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Solid earth studies at JPL involve a wide cross-section of researchers that specialize in remote sensing, topography, geodesy, geosciences, volcanology, hazard prediction. All of these research activities are supported by lab studies, models, and, in some cases, space-borne observational instruments.
The solid earth research focuses on research in six basic areas:
deep crustal and mantle processes
remote sensing of the Earth's surface using radar and hyperspectral imaging
near surface topography and interdisciplinary studies of geomorphological processes
cryosphere/hydrosphere/solid earth gravity and mass changes
the study of crustal faulting, subsidence and volcano deformation using advanced InSAR imaging methods
understanding the role of the solid earth in monitoring sea level changes
Support for the group is primarily provided by the Solid Earth and Natural Hazards focus area of NASAs Science Mission Directorates.
Selected Research Efforts
Geoscience and Geodesy
NASA technical advances are allowing scientists to investigate a range of geoscience phenomena from space using geodesy, which is the practice of determining the exact position of places on Earth’s surface and Earth’s shape, tidal displacements, rotation, and gravity field:
Plate motions, plate boundary zone deformation, tectonics
Interseismic strain and stress accumulation, fault slip rates
Earthquakes, co-seismic displacements, post-seismic transients, possible precursors
Mountain and rift building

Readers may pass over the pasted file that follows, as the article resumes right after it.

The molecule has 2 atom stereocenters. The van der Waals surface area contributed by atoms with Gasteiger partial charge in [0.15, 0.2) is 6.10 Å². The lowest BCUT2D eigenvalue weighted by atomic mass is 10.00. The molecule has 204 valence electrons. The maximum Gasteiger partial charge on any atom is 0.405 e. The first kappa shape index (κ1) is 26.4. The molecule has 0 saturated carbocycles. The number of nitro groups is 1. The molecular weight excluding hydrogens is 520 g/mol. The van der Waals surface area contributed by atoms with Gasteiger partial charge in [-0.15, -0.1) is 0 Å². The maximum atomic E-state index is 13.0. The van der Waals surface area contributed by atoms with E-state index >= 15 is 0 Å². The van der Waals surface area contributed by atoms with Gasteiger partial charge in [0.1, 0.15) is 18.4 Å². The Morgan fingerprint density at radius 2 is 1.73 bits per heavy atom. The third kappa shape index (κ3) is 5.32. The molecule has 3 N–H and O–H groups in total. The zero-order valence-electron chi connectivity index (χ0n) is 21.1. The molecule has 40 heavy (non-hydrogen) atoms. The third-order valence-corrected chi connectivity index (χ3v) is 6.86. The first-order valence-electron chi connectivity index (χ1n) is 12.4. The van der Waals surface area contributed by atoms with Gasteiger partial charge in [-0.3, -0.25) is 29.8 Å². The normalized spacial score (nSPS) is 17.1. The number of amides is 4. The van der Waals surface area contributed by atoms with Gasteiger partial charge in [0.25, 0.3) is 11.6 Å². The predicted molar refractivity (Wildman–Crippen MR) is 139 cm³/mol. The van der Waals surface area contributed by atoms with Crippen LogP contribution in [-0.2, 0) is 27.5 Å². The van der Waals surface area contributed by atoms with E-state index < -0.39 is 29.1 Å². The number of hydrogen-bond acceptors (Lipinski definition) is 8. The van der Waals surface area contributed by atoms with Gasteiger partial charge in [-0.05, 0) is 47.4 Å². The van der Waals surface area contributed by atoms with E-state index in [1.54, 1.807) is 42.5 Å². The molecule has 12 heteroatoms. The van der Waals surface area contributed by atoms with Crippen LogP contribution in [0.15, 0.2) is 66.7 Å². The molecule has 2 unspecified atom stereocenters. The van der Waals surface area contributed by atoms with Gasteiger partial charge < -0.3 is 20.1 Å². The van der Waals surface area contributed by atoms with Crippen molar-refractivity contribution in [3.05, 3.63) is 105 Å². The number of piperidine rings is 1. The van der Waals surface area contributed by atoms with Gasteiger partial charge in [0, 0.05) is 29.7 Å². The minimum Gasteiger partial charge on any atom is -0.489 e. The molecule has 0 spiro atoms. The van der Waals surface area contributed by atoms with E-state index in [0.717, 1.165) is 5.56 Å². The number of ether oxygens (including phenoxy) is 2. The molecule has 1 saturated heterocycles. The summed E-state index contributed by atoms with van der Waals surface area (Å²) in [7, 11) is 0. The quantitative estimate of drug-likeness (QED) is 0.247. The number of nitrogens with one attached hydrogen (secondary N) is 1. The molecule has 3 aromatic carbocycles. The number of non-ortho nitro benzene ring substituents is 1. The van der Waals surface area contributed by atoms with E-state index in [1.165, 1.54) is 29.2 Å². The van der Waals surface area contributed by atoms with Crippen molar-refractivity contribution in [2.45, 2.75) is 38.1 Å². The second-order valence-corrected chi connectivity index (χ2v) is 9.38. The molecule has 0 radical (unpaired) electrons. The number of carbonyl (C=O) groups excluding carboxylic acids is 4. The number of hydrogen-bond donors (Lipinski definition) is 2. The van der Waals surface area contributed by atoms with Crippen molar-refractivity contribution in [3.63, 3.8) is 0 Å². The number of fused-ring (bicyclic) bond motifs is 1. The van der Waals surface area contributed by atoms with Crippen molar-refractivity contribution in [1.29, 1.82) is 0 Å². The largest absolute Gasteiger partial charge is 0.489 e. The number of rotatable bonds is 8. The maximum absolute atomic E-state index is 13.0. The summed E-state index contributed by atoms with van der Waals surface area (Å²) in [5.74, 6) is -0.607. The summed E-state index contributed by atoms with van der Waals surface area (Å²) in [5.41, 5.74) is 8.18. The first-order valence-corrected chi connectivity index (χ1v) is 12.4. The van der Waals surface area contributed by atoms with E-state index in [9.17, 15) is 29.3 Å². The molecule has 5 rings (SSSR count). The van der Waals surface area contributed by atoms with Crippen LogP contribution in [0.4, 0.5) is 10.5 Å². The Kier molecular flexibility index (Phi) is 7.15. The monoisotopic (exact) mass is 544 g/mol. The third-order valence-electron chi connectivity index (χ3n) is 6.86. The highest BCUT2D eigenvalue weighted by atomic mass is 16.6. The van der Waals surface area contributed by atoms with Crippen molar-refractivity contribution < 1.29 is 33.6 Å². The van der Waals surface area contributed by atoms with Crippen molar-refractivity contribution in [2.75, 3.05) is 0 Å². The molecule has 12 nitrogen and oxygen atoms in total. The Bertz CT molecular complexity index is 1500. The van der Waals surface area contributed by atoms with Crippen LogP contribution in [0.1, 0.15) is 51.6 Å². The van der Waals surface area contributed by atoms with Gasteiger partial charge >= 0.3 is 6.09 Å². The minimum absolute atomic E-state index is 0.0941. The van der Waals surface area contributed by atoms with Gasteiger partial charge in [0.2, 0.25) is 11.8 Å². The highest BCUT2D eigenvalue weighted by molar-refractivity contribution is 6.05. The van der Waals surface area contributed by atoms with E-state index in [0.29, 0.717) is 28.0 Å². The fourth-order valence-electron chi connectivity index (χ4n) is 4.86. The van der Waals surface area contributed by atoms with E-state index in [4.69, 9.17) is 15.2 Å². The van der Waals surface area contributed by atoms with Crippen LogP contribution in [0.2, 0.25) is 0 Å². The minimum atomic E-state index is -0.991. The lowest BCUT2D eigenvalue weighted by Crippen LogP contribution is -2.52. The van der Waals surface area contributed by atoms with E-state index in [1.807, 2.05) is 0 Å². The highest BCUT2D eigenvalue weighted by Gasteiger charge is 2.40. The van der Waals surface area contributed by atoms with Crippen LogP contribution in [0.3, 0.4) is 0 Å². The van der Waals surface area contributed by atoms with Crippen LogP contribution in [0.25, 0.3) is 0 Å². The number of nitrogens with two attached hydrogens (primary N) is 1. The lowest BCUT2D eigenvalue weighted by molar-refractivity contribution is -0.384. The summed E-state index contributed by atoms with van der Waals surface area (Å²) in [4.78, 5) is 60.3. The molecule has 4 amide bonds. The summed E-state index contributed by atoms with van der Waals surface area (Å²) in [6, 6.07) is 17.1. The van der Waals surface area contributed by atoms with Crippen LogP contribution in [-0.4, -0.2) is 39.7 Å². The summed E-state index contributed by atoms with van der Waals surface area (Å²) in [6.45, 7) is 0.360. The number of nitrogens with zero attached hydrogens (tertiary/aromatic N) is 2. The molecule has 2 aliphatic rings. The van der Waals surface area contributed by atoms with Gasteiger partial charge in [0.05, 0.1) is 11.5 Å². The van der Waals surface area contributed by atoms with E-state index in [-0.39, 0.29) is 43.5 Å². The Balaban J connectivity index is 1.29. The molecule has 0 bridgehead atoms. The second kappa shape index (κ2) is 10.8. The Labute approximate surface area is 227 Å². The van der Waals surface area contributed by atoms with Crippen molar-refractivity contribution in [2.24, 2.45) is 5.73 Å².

Coastal subsidence and inundation
Volcano inflation and deflation
Deformations associated with ongoing and past changes in the cryopshere and hydrosphere
Observation of May 12, 2008 Sichuan M 7.9 earthquake with ALOS PALSAR interferometry (InSAR)
Scientists in the area have special expertise in radar remote sensing of planetary surfaces and radar and spectral mapping of archeological sites. Other researchers employ forward modeling and inversion methodologies for analysis of geophysical data, including earthquake focal mechanism data, co-seismic, post-seismic and inter-seismic strain measurements. Members of the group include Project Scientists for the recent Shuttle Radar Topographic Mapping (SRTM) mission and Science Team Menbers for the ASTER instrument aboard the TERRA satellite and the GRACE gravity mission.
The group has expertise in mapping properties of the Earths surface, as well as mapping deformations associated with both active and passive volcanoes.
Natural Hazard Evaluation and Prediction
Several researchers at JPL have participated and collaborated with the Southern California Earthquake Center (SCEC) and Earthscope (a consortium of universities, private industry and government agencies dedicated to studying the deformation and kinematics of the Earths lithosphere in western North America). Additionally, the DESDynI concept at JPL would be an InSAR and LIDAR mission dedicated to studying the likelihood of phenomena such as earthquakes, volcanic eruptions, and landslides.